EU bans high-value crypto services to Russia to close ‘loopholes’

8 Apr 2022

Image: © Feydzhet Shabanov/

As well as a crackdown on crypto wallets, new sanctions include a full transaction ban and asset freeze on four Russian banks.

The EU has issued a fifth round of sanctions against Russia in relation to its invasion of Ukraine, which includes a ban on providing high-value crypto services to Russia in a bid to “close potential loopholes”.

Agreed today (8 April), the decision made by the European Council is a response to fears that Russians are circumventing existing sanctions by moving money abroad using crypto wallets.

While EU-based crypto exchanges were already required to bar transactions from targeted individuals under sanctions, the latest move extends prohibition to deposits to crypto wallets.

In late March, European Central Bank chief Christine Lagarde said at an event that Russians were converting roubles into cryptocurrencies and stablecoins to evade harsh economic sanctions imposed by the EU.

“When you see the volumes of roubles into stable, into crypto, at the moment it is the highest level that we have seen since maybe 2021,” Bloomberg quoted her saying.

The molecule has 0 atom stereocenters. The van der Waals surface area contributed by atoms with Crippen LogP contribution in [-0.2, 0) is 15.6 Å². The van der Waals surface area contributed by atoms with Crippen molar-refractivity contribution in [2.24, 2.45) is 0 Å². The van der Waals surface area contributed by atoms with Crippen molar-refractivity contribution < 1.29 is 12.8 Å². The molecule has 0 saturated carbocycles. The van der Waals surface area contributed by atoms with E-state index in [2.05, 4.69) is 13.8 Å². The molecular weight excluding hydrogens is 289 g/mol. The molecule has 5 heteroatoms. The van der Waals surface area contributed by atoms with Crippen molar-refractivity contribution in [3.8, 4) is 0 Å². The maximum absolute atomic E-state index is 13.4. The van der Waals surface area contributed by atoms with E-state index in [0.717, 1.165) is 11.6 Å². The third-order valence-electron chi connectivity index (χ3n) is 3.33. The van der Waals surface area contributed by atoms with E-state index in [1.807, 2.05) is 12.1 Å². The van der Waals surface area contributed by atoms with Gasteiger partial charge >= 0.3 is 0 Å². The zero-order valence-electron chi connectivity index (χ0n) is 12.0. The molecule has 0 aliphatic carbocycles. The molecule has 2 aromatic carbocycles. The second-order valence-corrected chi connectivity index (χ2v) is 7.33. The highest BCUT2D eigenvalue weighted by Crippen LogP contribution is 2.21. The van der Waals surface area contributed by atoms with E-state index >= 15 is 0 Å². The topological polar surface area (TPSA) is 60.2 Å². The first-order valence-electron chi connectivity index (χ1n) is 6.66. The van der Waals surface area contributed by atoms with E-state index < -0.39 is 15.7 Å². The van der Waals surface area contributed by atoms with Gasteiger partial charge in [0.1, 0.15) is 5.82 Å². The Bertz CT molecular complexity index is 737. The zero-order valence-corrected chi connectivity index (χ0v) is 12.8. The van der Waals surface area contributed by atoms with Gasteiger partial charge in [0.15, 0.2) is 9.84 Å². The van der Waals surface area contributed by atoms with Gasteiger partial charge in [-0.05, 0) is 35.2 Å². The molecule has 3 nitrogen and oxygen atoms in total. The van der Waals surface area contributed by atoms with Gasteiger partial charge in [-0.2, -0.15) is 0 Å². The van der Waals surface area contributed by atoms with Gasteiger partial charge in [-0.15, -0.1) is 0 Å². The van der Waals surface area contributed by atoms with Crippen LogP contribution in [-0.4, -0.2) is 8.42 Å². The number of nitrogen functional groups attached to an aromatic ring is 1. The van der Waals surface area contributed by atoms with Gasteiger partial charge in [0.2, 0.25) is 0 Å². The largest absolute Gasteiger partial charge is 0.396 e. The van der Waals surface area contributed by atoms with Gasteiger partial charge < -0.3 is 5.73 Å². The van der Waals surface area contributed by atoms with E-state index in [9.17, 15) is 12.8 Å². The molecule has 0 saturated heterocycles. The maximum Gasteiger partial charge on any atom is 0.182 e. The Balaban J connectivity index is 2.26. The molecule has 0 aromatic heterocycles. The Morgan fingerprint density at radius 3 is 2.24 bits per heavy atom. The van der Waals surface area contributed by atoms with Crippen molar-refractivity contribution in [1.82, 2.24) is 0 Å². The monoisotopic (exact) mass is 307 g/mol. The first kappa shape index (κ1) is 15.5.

Concerns that Russians could use crypto to avoid sanctions have been around since the first sanctions were being imposed on the country by the EU, US and other nations.

At the beginning of March, the US Treasury warned against US-based exchanges facilitating “deceptive or structured transactions or dealings to circumvent any United States sanctions, including the use of digital currencies or assets or the use of physical assets”.

The fifth EU sanctions package against Russia also imposes a full transaction ban and asset freeze on four Russian banks – representing 23pc of the market share in the country’s banking sector – which are now totally cut off from EU markets.

It also prohibits trusts based in the EU from providing services and giving advice to wealthy Russians to prevent them from storing wealth in the bloc.

“These sanctions will further contribute to ramping up economic pressure on the Kremlin and cripple its ability to finance its invasion of Ukraine,” the European Commission wrote in a statement. “These measures are broader and sharper, so that they cut even deeper into the Russian economy.”

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Vish Gain is a journalist with Silicon Republic